Hans Conrad Julius Reiter

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Hans Conrad Julius Reiter (February 26, 1881 – November 25, 1969) was a German physician convicted of war crimes for his medical experiments at the concentration camp at Buchenwald. He wrote a book on "racial hygiene" called Deutsches Gold, Gesundes Leben - Frohes Schaffen.

Reiter was born in Reudnitz near Leipzig in the German Empire. He studied medicine at Leipzig and Breslau (now Wrocław) and received a doctorate from Tübingen on the subject of tuberculosis. After receiving his doctorate, he went on to study at the hygiene institute in Berlin, the Pasteur Institute in Paris and St. Mary's Hospital in London, where he worked with Sir Almroth Wright for two years. Reiter was also known for implementing strict anti-smoking laws in Nazi Germany.

First World War[edit]

During the First World War, Hans Reiter worked as a military physician on the Western Front and in the Balkans, where he served in the 1st Hungarian Army. It was here in 1916 that he reported a German Lieutenant with non-gonococcal urethritis, arthritis and uveitis. He was not the first person to describe this syndrome, which would later become known as Reiter's syndrome (later renamed to Reactive arthritis when his Nazi affiliation came to light). In the same year, and quite separately, the triad was reported by Feissinger & Leroy, and the triad was first reported by Sir Benjamin Collins Brodie (English surgeon 1783-1862). However, the combination of two of the elements (arthritis and urethritis) had been known from the 16th century. Reiter erroneously thought the triad to be due to a spirochaete related to but distinct from the causative agent of syphilis. This error probably was influenced by his discovery of the spirochaete cause of leptospirosis and a nonpathogenic strain of treponema related to T. pallidum (the cause of syphilis). This "Reiter strain" of treponema enabled drug companies to later develop the "Reiter Complement Fixation Test" for syphilis.

1918–1939[edit]

After the war ended, Reiter became chief of the hygiene department at Rostock. Hans Reiter was a political man, and an enthusiastic supporter of the Nazi regime. His career was further boosted when, in 1932, he signed an oath of allegiance to Adolf Hitler. In 1933 he was made department director of the Kaiser Wilhelm Institute of Experimental Therapy. In 1936, his meteoric rise continued when he was made director of the health department of Mecklenberg-Schwerin and received an honorary professorship in Berlin. With Johann Breger he wrote a book on racial hygiene—Deutsches Gold, Gesundes Leben—Frohes Schaffen ("German Gold, Healthy Life—Glad Work"). He was also a strong supporter of Hitler's anti-smoking campaign, medically progressive at the time. Reiter was a talented teacher who was popular with his students.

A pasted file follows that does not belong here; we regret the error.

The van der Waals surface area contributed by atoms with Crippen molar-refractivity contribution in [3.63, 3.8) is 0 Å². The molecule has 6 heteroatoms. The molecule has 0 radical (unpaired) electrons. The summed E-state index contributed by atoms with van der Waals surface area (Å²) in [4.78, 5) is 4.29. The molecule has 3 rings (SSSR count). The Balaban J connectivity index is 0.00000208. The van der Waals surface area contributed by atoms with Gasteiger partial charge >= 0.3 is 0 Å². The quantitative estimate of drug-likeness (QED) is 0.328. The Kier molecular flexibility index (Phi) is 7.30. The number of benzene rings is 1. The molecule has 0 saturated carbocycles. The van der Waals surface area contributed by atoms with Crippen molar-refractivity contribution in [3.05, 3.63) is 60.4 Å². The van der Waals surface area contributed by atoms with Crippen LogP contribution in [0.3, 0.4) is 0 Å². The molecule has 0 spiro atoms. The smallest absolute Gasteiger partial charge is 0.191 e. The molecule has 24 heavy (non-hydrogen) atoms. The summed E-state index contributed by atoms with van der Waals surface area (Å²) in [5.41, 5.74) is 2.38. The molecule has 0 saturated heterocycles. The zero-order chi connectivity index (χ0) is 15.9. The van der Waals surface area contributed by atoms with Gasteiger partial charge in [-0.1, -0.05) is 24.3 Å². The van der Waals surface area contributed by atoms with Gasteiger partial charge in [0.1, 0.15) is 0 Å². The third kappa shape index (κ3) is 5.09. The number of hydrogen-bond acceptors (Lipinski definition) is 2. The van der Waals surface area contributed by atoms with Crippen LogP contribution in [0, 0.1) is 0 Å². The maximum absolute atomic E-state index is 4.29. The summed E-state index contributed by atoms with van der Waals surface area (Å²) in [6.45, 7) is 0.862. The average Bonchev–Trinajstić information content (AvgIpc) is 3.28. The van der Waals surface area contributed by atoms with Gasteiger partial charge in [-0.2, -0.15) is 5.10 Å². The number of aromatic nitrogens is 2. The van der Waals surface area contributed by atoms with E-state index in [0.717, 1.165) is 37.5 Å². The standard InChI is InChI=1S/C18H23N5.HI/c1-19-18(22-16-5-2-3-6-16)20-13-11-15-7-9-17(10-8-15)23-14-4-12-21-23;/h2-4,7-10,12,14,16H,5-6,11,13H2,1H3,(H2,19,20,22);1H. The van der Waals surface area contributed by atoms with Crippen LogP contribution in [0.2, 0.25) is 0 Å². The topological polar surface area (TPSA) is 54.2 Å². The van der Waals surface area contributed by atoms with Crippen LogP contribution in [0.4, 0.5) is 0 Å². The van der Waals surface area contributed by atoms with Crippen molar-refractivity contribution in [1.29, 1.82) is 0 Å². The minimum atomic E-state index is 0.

Second World War[edit]

As a member of the SS during the Second World War, Hans Reiter designed typhus inoculation experiments that killed more than 250 prisoners at concentration camps like Buchenwald. He was an enthusiastic supporter of and participant in enforced racial sterilisation and euthanasia. After the Nazis were defeated, he was arrested by the Red Army in Soviet Union-occupied Germany and tried at Nuremberg, where he was found guilty of his involvement in the deaths of hundreds of inmates at Buchenwald. He was interned at an American prisoner-of-war camp.

Later life[edit]

After his release, Reiter went back to work in the field of medicine and research in rheumatology. He died, aged 88, in 1969 at his country estate in Kassel-Wilhelmshöhe.[1]

Controversy[edit]

In 1977, appalled by his war crimes, a group of doctors began a campaign for the term "Reiter's Syndrome" to be abandoned and renamed "reactive arthritis". In 2009 the campaign began to become successful and the term "Reiter's syndrome" is increasingly anachronistic.[2]

References[edit]

  1. ^ Obituary Arthritis and Rheumatism, Vol.13, No.3 (May–June 1970). pp.296-297. Retrieved 2011-10-08.
  2. ^ Panush, RS; Wallace, DJ; Dorff, RE; Engleman, EP (2007). "Retraction of the suggestion to use the term "Reiter's syndrome" sixty-five years later: the legacy of Reiter, a war criminal, should not be eponymic honor but rather condemnation". Arthritis Rheum 56 (2): 693–694. doi:10.1002/art.22374. PMID 17265506. 

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